Faces, No. 1


Yesterday, while flipping through my eight hundred flickr favorites and counting, I realized that more than half of my saves are photos of faces.  The photos are a sample from various cultures and colors and species—smooth faces, scruffy faces, sweet faces, dirty faces, old faces, growing-old faces.  The common thread is that all of the faces proclaim, “I am here!

(This is a good time to pause and give a shout-out to the mad-talented and generous flickr photographers who share their work under Creative Commons licensing, providing the beautiful images that partner with my written posts. Thanks shutterbugs!)

I studied a few of the photographs, attempting to alchemize matte feeling into sparkly written word.  No such luck.  I float about in clouds of ideas, lovely mists all about, but I lack something solid for transfer to the page.  My writing lacks specificity and I want to improve.  I came up with an exercise to free-write a list of words describing the photograph, attempting to zoom in and to focus, to see the outline and the nucleus of the amoeba, instead of just a blurry splat. It was hard.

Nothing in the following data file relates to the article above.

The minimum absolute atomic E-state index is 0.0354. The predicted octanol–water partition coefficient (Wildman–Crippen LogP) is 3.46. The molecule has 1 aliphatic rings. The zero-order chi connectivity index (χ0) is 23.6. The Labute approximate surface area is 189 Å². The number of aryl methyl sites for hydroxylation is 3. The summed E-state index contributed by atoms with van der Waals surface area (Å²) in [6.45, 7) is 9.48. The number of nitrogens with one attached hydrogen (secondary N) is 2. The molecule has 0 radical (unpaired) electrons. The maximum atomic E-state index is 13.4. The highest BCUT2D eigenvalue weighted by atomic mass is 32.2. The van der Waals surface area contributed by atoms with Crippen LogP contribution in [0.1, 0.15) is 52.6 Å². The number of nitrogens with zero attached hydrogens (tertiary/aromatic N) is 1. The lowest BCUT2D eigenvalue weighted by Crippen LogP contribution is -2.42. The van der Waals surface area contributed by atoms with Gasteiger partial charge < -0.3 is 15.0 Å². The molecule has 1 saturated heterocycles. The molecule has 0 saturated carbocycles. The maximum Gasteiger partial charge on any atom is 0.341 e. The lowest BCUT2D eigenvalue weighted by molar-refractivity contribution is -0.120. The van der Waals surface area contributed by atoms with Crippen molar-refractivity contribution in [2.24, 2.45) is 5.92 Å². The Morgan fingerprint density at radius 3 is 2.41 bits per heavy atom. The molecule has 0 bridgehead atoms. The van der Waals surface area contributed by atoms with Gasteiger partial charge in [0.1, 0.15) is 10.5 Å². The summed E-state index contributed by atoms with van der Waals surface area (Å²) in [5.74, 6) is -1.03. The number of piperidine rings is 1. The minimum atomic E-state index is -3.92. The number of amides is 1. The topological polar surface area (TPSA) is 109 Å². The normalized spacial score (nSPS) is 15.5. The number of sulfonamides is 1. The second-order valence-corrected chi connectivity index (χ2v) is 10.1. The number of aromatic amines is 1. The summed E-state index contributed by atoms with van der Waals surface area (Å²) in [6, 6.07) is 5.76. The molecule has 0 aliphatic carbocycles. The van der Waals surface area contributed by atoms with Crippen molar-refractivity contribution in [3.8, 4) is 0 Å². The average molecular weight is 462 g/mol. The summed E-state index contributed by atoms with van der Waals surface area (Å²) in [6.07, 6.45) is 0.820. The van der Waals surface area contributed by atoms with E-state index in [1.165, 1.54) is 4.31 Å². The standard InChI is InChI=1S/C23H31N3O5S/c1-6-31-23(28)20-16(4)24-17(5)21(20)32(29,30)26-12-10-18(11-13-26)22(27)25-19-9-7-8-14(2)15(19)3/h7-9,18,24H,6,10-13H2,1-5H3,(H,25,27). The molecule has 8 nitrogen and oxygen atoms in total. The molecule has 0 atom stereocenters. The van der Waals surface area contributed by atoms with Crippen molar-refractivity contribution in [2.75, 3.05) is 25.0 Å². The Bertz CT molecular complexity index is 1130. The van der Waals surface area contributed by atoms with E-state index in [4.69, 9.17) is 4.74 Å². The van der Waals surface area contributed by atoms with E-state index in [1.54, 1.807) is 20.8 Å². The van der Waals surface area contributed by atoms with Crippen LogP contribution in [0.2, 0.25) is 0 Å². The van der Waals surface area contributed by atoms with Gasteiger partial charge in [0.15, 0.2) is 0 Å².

I want to loosen my corset of perfection, to collect enough courage to possibly perform poorly, to fail if need be.  Holding my hand through all of this are the works of writer and artist teacher/advocate, Julia Cameron:

Judging your early artistic efforts is artist abuse…Remember that in order to recover as an artist, you must be willing to be a bad artist. Give yourself permission to be a beginner. By being willing to be a bad artist, you have a chance to be an artist, and perhaps, over time, a very good one.

And so, with that gentle push, I introduce the Faces series.  I will post a photograph of a face and then practice writing descriptors of that image—adjectives, nouns, verbs, even that ol’ maligned adverb, are welcome.  No constraints.  And, dear Reader, I welcome your input too!

Malawi, old Chewa woman” by Dietmar Temps is licensed under CC BY-NC-ND 2.0.